Business Secretary Kwasi Kwarteng has said households will need to wait until March to find out if a potential cash grant scheme to reduce energy bills will go ahead.
The Express has reported that the Chancellor, Rishi Sunak, is considering making direct payments of up to £500 to struggling families with the consumer price cap set to be hiked by as much 50 per cent this spring.
When questioned about the alleged plans, Kwarteng told ITV that the Government is “trying to work out the best way to deal with what is a really, really serious problem”.
He said: “Lots and lots of things have been discussed, and I’m sure that’s one of the things that we’ve been talking about. My officials in the department speak to Treasury officials, and ministers speak to each other all the time.”
However, he also revealed billpayers will have to wait until the Spring Statement in March to find out what extra support might be available.
The latest media reports suggest the Treasury is mulling over the possibility of one-off payments for millions of low-income households.
The scheme would be comparable to the direct payments former US president Donald Trump sent to Americans during the Covid-19 crisis.
A Treasury source told The Express: “Ministers are looking at ways we can help to support households in the short term – particularly those who need it most. There is no easy or perfect way to do this. A variety of options are being looked at and, as always, we will keep the policies we have in place under review.”
The developments follow gloomy warnings from industry leaders that the consumer price cap could rise twice this year, deepening the cost-of-living crisis.
Emma Pinchbeck, chief executive of Energy UK, the trade body for suppliers, said yesterday that not only could the price cap rise by 50 per cent in April, but that household bills could be increased further to £2,400 per year for average use this October.
Commenting on the issues facing energy suppliers, she explained: “Wholesale prices are three times higher than we expect to see at this time of the year and the situation is enduring.”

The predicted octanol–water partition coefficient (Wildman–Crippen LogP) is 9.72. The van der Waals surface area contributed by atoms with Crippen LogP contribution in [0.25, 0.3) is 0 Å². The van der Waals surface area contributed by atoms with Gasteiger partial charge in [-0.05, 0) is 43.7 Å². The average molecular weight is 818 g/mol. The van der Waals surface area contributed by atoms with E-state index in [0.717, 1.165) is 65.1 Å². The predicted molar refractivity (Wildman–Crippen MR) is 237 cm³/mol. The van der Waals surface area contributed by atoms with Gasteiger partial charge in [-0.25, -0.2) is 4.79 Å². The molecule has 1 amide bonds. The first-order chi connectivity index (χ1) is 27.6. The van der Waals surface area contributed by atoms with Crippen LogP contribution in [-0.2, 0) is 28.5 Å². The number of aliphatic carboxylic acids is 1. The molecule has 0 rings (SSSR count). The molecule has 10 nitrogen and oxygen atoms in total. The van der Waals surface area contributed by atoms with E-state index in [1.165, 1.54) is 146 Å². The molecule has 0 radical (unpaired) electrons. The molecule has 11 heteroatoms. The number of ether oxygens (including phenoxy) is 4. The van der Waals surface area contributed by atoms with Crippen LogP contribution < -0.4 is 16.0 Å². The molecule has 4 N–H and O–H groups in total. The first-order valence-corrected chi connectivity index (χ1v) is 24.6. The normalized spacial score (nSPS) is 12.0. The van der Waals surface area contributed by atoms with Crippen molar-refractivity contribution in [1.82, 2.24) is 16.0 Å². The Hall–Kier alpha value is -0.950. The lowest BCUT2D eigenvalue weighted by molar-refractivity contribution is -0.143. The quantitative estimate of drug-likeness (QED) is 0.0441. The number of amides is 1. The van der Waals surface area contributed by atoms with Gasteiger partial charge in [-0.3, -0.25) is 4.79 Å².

Consumers have been largely shielded from market carnage, with dozens of suppliers collapsing since September amid rocketing wholesale costs, while being unable to pass costs on to consumers due to the price cap.
When Bulb Energy entered special administration last November, it revealed the price cap prevented it from charging more than 70p per therm to supply gas to customers, even though it cost them £4 per therm to buy the resources.
Ofgem chief executive Jonathan Brearley has since advised that the price cap will increase this April to reflect the reality of the market.
With households no longer set to be protected from market chaos, Prime Minister Boris Johnson has reportedly held a series of talks with Sunak and Kwarteng about the deepening cost of living crisis.
The Financial Times reported earlier this week that the government has been weighing up the idea of restructuring the market so that public money could be loaned to suppliers during market shocks, but recouped when wholesale prices are lower.
This would allow energy firms to spread costs to households over time.
However, it would depend on prices eventually falling and current price increases not being baked in to the market over an extended period of time.
Sunak has also considered expanding the Warm Home Discount scheme which provides a £140 saving to 2.2m of the UK’s poorest households.
Meanwhile, 20 Tory MPs and peers including five former ministers published a joint letter in The Daily Telegraph calling on Downing Street cut VAT on bills and ditch green levies to shave £200 off household bills.
But the Chancellor wants any further government spending to target the poorest households in need of support, rather than a wider saving that would also benefit the wealthy.
Consequently, the Treasury is now understood to be considering a one-off payment to people on low incomes.
Earlier this week, plans for government intervention faced pushback from free market think tanks, such as the Institute of Economic Affairs (IEA).
IEA’s energy analyst Andy Mayer told City A.M. the current spike in energy prices is “rooted in the government’s interventions in the energy market” with the price cap preventing suppliers from passing costs on to consumers.
Rather than imposing new mechanisms, he suggested the UK should secure its own energy supplies through investment in North Sea oil sites and onshore fracking.